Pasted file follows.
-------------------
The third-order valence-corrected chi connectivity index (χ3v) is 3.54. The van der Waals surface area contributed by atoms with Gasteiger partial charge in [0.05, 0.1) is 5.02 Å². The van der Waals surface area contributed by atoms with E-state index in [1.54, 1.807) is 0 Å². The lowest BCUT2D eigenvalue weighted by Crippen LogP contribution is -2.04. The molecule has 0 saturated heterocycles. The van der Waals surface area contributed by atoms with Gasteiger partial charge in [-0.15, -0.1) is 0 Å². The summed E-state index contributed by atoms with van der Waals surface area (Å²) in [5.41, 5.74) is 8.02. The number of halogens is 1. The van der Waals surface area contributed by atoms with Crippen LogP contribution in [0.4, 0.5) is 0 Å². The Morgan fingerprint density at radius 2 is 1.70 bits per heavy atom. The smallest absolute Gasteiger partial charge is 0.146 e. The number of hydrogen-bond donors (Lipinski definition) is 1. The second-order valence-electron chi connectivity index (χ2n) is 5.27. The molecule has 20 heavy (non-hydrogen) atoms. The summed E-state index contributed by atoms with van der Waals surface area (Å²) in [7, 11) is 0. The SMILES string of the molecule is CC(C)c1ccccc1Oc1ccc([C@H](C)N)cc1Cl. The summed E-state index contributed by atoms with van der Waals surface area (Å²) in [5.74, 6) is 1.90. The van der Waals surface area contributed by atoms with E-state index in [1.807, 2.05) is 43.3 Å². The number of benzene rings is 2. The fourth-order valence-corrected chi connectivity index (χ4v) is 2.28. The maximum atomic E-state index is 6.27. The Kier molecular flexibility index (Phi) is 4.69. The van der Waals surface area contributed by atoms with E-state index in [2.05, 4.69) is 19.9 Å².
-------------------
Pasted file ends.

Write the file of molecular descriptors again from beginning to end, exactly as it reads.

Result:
The third-order valence-corrected chi connectivity index (χ3v) is 3.54. The van der Waals surface area contributed by atoms with Gasteiger partial charge in [0.05, 0.1) is 5.02 Å². The van der Waals surface area contributed by atoms with E-state index in [1.54, 1.807) is 0 Å². The lowest BCUT2D eigenvalue weighted by Crippen LogP contribution is -2.04. The molecule has 0 saturated heterocycles. The van der Waals surface area contributed by atoms with Gasteiger partial charge in [-0.15, -0.1) is 0 Å². The summed E-state index contributed by atoms with van der Waals surface area (Å²) in [5.41, 5.74) is 8.02. The number of halogens is 1. The van der Waals surface area contributed by atoms with Crippen LogP contribution in [0.4, 0.5) is 0 Å². The Morgan fingerprint density at radius 2 is 1.70 bits per heavy atom. The smallest absolute Gasteiger partial charge is 0.146 e. The number of hydrogen-bond donors (Lipinski definition) is 1. The second-order valence-electron chi connectivity index (χ2n) is 5.27. The molecule has 20 heavy (non-hydrogen) atoms. The summed E-state index contributed by atoms with van der Waals surface area (Å²) in [7, 11) is 0. The SMILES string of the molecule is CC(C)c1ccccc1Oc1ccc([C@H](C)N)cc1Cl. The summed E-state index contributed by atoms with van der Waals surface area (Å²) in [5.74, 6) is 1.90. The van der Waals surface area contributed by atoms with E-state index in [1.807, 2.05) is 43.3 Å². The number of benzene rings is 2. The fourth-order valence-corrected chi connectivity index (χ4v) is 2.28. The maximum atomic E-state index is 6.27. The Kier molecular flexibility index (Phi) is 4.69. The van der Waals surface area contributed by atoms with E-state index in [2.05, 4.69) is 19.9 Å².